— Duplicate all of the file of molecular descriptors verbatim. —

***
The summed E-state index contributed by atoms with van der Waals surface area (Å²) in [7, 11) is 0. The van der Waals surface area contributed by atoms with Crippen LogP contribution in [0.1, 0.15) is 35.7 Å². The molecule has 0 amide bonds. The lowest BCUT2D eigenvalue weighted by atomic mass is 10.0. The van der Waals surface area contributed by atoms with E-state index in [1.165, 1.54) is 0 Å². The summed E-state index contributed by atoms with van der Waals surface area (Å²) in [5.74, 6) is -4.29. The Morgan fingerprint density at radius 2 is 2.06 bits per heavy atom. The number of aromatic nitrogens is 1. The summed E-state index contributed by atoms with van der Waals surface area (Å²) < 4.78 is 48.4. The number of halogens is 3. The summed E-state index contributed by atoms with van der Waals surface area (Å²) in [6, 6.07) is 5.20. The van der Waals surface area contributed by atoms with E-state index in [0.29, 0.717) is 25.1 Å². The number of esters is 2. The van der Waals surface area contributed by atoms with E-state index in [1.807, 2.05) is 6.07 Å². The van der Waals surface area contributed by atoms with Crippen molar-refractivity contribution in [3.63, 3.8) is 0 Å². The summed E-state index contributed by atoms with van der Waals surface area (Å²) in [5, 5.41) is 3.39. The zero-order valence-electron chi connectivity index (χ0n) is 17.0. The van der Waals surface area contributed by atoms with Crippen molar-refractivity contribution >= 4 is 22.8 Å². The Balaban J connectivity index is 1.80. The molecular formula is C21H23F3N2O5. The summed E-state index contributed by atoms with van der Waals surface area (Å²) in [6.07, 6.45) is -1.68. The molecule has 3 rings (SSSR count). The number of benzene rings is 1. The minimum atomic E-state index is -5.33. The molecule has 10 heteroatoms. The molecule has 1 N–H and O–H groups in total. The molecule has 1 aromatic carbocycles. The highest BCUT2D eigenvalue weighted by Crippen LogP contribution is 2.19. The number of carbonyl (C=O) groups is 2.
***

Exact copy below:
The summed E-state index contributed by atoms with van der Waals surface area (Å²) in [7, 11) is 0. The van der Waals surface area contributed by atoms with Crippen LogP contribution in [0.1, 0.15) is 35.7 Å². The molecule has 0 amide bonds. The lowest BCUT2D eigenvalue weighted by atomic mass is 10.0. The van der Waals surface area contributed by atoms with E-state index in [1.165, 1.54) is 0 Å². The summed E-state index contributed by atoms with van der Waals surface area (Å²) in [5.74, 6) is -4.29. The Morgan fingerprint density at radius 2 is 2.06 bits per heavy atom. The number of aromatic nitrogens is 1. The summed E-state index contributed by atoms with van der Waals surface area (Å²) < 4.78 is 48.4. The number of halogens is 3. The summed E-state index contributed by atoms with van der Waals surface area (Å²) in [6, 6.07) is 5.20. The van der Waals surface area contributed by atoms with E-state index in [0.29, 0.717) is 25.1 Å². The number of esters is 2. The van der Waals surface area contributed by atoms with E-state index in [1.807, 2.05) is 6.07 Å². The van der Waals surface area contributed by atoms with Crippen molar-refractivity contribution in [3.63, 3.8) is 0 Å². The summed E-state index contributed by atoms with van der Waals surface area (Å²) in [5, 5.41) is 3.39. The zero-order valence-electron chi connectivity index (χ0n) is 17.0. The van der Waals surface area contributed by atoms with Crippen molar-refractivity contribution >= 4 is 22.8 Å². The Balaban J connectivity index is 1.80. The molecular formula is C21H23F3N2O5. The summed E-state index contributed by atoms with van der Waals surface area (Å²) in [6.07, 6.45) is -1.68. The molecule has 3 rings (SSSR count). The number of benzene rings is 1. The minimum atomic E-state index is -5.33. The molecule has 10 heteroatoms. The molecule has 1 N–H and O–H groups in total. The molecule has 1 aromatic carbocycles. The highest BCUT2D eigenvalue weighted by Crippen LogP contribution is 2.19. The number of carbonyl (C=O) groups is 2.